Italian start-up Sphera Encapsulation can protect lipophilic food ingredients in aqueous environments
Encapsulation is a popular strategy in numerous industries that use sensitive active ingredients or want control over how and when they are released. Long known and used in the pharmaceutical and cosmetics sectors, encapsulation can protect active ingredients from moisture and heat, prevent ingredient interaction or enhance the bioavailability of nutrients.
More recently, the food industry has harnessed the process for masking odours and tastes of colourants, preservatives, leavening agents and other unappetising ingredients in food and drink.
Micro- and nano-encapsulated oils are particularly valuable as an alternative to directly incorporating sensitive oils and fats into manufactured food products. ‘If you want to provide an Omega 3 supplement for example, that’s quite tricky because it’s very prone to oxidation,’ says Martina Vakarelova, co-founder and co-chief executive of Italian start-up Sphera Encapsulation. ‘We’re very proud that one of our technologies can overcome this challenge.’
SpherAQ turns lipophilic substances into encapsulated powders that are easily suspended in water, making them functionally soluble, tasteless and odourless. The encapsulates are easy to incorporate into foodstuffs or drinks, or to sell directly as a flavourless supplement. Encapsulation also protects the molecules from the harsh conditions of the digestive tract, from the action of metabolic enzymes, and from the effects of temperature and oxidation.
Vakarelova became interested in encapsulation during her PhD in biotechnology at the University of Verona in Italy. ‘The laboratory was just beginning to work on encapsulation so I was involved from the very start and learned a lot,’ she recalls. During her PhD, Vakarelova took an opportunity to work with Denis Poncelet at the Nantes-Atlantic National College of Veterinary Medicine, Food Science and Engineering in France. Poncelet, who co-founded French microencapsulation company Capsulae (now part of Innov’ia), was ‘a great inspiration’, she recalls.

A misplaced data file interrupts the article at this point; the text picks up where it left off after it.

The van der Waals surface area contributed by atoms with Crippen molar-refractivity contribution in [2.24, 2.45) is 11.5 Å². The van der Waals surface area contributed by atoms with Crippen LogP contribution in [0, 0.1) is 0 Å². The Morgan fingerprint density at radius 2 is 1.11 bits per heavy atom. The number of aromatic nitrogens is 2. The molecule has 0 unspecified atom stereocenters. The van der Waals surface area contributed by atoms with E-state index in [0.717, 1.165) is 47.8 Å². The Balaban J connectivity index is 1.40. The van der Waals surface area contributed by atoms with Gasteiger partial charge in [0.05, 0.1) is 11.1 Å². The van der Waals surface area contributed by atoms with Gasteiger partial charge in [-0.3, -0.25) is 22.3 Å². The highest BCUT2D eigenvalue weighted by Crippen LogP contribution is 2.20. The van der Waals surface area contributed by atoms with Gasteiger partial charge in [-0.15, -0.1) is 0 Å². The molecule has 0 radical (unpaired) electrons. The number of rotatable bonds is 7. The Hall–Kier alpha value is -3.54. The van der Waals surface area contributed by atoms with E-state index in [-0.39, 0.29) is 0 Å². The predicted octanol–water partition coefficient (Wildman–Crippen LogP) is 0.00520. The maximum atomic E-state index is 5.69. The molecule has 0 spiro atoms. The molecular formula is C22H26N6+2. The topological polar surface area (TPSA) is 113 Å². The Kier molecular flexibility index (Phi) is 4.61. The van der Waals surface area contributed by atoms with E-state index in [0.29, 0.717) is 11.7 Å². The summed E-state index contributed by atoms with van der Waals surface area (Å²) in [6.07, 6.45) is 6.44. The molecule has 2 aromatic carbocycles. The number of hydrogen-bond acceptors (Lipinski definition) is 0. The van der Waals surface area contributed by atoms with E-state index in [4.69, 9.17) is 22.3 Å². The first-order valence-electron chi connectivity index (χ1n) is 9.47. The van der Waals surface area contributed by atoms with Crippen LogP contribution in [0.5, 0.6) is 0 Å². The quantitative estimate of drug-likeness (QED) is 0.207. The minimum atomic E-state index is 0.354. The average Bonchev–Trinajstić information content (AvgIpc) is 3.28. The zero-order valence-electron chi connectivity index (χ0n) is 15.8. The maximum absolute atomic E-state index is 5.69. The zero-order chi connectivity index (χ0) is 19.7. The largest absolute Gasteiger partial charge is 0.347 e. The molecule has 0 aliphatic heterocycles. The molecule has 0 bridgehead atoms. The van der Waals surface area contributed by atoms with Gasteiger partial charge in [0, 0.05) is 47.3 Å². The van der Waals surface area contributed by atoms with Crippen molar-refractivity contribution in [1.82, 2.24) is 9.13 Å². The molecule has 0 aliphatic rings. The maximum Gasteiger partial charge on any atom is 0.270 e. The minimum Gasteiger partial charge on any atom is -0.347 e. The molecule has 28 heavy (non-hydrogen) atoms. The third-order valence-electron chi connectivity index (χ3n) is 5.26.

‘When I returned to Italy with my colleague, who did her PhD in the same group, we wanted to experiment,’ she says. Funding for start-ups is rare in Italy, so Vakarelova and Francesca Zanoni entered competitions to raise money for their project. ‘When we started winning these competitions, things became quite serious.’ They founded Sphera in December 2016 and have since grown the company to a team of 15, with five working full-time from their laboratory in Verona, Italy.
So far, Vakarelova and Zanoni have built the company without outside investment, through sales revenue and income from competitions – including the RSC’s Emerging Technologies competition, which they won in 2021. They targeted the food industry first, which Vakarelova says gave them a solid entry point. ‘We also come from a food laboratory,’ she adds, ‘so we decided to use our knowledge in food ingredients.’ Vakarelova graduated from the University of Food Technologies in Plovdiv, Bulgaria, where she specialised in industrial engineering.
Now the start-up is casting its net wider than food and drink, including drugs, cosmetics ingredients, and active substances in fertilisers and pesticides. This versatility is possible because Sphera keeps a range of encapsulation technologies at its disposal. Other than SpherAQ, the team uses, among others, spray drying techniques, where the molecule is atomised in a hot gas stream to instantly obtain a powder; fluid bed technology, which involves atomising a liquid coating formulation onto a bed of fluidised solid particles; ionic gelation, which involves the production of spherical hydrogels; coacervation, which uses liquid-liquid phase separation to form drops containing oil; and nanoencapsulation.
When we started winning these competitions, things became quite serious
The team’s philosophy is to study a molecule and find the technology that’s best fitted for encapsulating it. Every molecule has its match, Vakarelova says. ‘The structures of the molecules are so diverse, and the properties can be so vast, we would like to use all of that in order to achieve an extraordinary final product,’ she says. ‘We try to get the best of each technology and try to apply it to the specific ingredient in order to achieve something spectacular and something that the product would never be able to do otherwise.’
The team plans to use SpherAQ powders to make colourants, she hints. The idea came after Sphera developed a tasteless and odourless turmeric-based powder for Lubrizol, which turned water yellow. ‘So why not use it to make lemonade, for example,’ she says. ‘That way it is not only a strong antioxidant but also the colourant. We’re trying to give the molecule more than one opportunity.’
Vakarelova hopes Sphera will carve out a role as a research centre. ‘We want to become the reference point of encapsulation,’ she says. ‘We want to continue with our research, but we also would like to start our own portfolio of molecules to be directly offered to the market.’
Date of founding: 2016
Location: Verona, Italy
Number of employees: Five full-time
Origin: Independent start-up
Total investment to date: none
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